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Diss train station visited by Green Party co-leader Adrian Ramsay as ticket office closures discussed

Plans to remove ticket offices from train stations are “part and parcel of the frittering away of local services in rural areas’.

That is according to Green Party co-leader Adrian Ramsay, who was at Diss train station on Friday to register his unease at the plans, which have put 980 tickets offices in England at risk of closure.

“Ticket office staff are often the only source of advice for people trying to navigate through the ticketing system,” said Mr Ramsay.

Adrian Ramsay at Diss station.
Adrian Ramsay at Diss station.

“Having a human presence is particularly vital for disabled and elderly passengers and stations are vital transport hubs for thousands who live in the Waveney Valley constituency.

“The different, fragmented, privatised train operating companies have made ticketing so complicated that you often find it is only a human being, employed to sell tickets, who can provide the best advice in terms of the cheapest route.”

The rail industry – under pressure from the Government to cut costs after being propped up during the Covid pandemic – points to falling usage, with the majority of tickets now bought online or at self-service machines.

“The train operating companies argue that staff will be redeployed helping on platforms, but it is hard not to see this as anything but a way to cut staff costs long term,” said Mr Ramsay, who is set to stand as a candidate for the new Waveney Valley constituency in next year’s general election.

“This is all part and parcel of the frittering away of local services in rural areas that has gone on for years. Rural bus routes, for example, a lifeline for many disabled and elderly who are unable to drive, have been cut to ribbons in Norfolk and Suffolk over the years.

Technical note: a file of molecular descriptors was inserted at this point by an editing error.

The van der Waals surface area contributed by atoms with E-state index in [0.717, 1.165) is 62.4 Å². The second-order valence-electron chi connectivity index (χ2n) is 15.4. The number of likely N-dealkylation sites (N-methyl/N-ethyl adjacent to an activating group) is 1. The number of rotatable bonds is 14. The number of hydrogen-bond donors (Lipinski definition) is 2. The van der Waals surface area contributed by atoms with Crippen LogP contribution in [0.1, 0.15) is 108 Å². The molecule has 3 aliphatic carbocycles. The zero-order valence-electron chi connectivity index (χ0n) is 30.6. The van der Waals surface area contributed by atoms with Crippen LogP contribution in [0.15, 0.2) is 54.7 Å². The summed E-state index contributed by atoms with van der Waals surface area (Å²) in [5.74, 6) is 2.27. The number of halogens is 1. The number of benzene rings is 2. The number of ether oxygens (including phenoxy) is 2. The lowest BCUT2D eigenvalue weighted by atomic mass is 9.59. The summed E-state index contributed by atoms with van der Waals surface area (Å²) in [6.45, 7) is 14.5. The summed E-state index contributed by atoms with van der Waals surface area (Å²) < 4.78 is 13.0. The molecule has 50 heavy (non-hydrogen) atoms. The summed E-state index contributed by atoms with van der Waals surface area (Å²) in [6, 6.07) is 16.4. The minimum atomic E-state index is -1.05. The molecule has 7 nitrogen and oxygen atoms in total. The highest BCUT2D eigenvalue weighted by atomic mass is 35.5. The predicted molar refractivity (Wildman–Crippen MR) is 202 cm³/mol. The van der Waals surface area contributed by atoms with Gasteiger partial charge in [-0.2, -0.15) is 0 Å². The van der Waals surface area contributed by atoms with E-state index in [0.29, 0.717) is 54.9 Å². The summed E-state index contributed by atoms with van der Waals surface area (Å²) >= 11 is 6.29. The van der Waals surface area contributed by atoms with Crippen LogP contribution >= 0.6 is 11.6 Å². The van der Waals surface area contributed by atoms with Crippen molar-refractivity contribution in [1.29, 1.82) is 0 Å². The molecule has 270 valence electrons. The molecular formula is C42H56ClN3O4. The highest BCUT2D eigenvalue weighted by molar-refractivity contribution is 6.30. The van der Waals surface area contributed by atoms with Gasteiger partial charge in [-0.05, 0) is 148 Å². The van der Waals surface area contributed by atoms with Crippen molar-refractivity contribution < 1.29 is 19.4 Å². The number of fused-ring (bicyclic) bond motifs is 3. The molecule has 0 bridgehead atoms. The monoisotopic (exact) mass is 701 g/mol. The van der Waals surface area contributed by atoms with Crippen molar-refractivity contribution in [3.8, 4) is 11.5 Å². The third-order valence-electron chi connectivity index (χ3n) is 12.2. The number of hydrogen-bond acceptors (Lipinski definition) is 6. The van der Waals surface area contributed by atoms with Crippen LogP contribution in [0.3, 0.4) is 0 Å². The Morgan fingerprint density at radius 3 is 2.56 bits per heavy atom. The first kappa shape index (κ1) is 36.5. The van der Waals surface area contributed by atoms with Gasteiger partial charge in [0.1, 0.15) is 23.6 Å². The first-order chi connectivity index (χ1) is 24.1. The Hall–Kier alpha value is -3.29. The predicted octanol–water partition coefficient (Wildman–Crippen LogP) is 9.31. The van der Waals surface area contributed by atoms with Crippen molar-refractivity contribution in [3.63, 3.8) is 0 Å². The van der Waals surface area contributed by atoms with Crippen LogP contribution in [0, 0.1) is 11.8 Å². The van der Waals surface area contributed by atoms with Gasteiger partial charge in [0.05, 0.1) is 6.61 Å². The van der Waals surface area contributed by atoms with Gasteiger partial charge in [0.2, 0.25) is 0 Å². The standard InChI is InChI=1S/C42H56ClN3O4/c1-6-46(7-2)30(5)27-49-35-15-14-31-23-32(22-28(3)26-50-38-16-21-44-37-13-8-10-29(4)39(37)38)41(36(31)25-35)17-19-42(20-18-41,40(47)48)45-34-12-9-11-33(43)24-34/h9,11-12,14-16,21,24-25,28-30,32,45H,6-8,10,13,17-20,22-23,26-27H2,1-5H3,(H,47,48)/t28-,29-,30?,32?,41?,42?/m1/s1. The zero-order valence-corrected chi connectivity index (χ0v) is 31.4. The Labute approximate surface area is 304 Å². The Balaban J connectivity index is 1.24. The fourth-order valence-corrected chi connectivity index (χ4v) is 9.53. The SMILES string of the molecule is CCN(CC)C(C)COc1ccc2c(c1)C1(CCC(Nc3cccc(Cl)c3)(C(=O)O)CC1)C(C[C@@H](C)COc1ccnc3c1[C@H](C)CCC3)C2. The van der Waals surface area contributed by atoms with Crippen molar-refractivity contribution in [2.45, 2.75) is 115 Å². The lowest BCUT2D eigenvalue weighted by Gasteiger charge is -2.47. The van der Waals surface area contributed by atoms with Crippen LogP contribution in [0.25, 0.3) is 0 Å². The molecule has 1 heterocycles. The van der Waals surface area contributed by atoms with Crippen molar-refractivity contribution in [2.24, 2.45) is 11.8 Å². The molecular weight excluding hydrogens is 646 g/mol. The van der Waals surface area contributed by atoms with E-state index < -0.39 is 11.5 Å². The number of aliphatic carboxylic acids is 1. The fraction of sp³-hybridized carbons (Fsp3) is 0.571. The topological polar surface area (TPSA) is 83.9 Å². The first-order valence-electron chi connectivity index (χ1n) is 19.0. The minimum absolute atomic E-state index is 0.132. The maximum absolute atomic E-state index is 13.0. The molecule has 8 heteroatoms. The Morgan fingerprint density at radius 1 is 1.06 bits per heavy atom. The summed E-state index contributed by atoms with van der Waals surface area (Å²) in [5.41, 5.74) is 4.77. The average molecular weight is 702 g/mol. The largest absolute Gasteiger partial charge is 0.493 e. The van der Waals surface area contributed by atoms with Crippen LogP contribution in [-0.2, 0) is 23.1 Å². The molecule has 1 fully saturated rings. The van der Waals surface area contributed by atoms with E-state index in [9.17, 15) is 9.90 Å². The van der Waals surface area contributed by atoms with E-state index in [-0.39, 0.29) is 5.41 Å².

”If the Government wants to save money on the subsidies it gives to private train operating companies, it should do what the Green Party has long proposed: return the franchises to public control when they expire so that money spent on trains goes back into trains – and ticket offices – not into the pockets of remote shareholders.”

Under the proposals, some ticket kiosks would remain in large stations, but elsewhere staff will be on concourses to sell tickets, offer travel advice and help people with accessibility.

The plans have been met with concern from unions and disability groups.

The Rail Delivery Group, which is organising a consultation on the plans and has recently extended it to September, said: “These proposals are designed to move staff out of ticket offices and on to station platforms and concourses to support better, face-to-face interactions, with the potential to close ticket offices in a number of locations.

“New, multi-skilled customer help roles – which are already in place at many stations – will mean staff are able to help more customers across a whole range of needs, from buying tickets, to offering travel advice and helping those with accessibility needs.

“If accepted, the proposed changes would be phased in gradually.

“Ticket office facilities will remain open at the busiest stations and interchanges, selling the full range of tickets.”

For more information and to comment on the consultation, go to www.transportfocus.org.uk.

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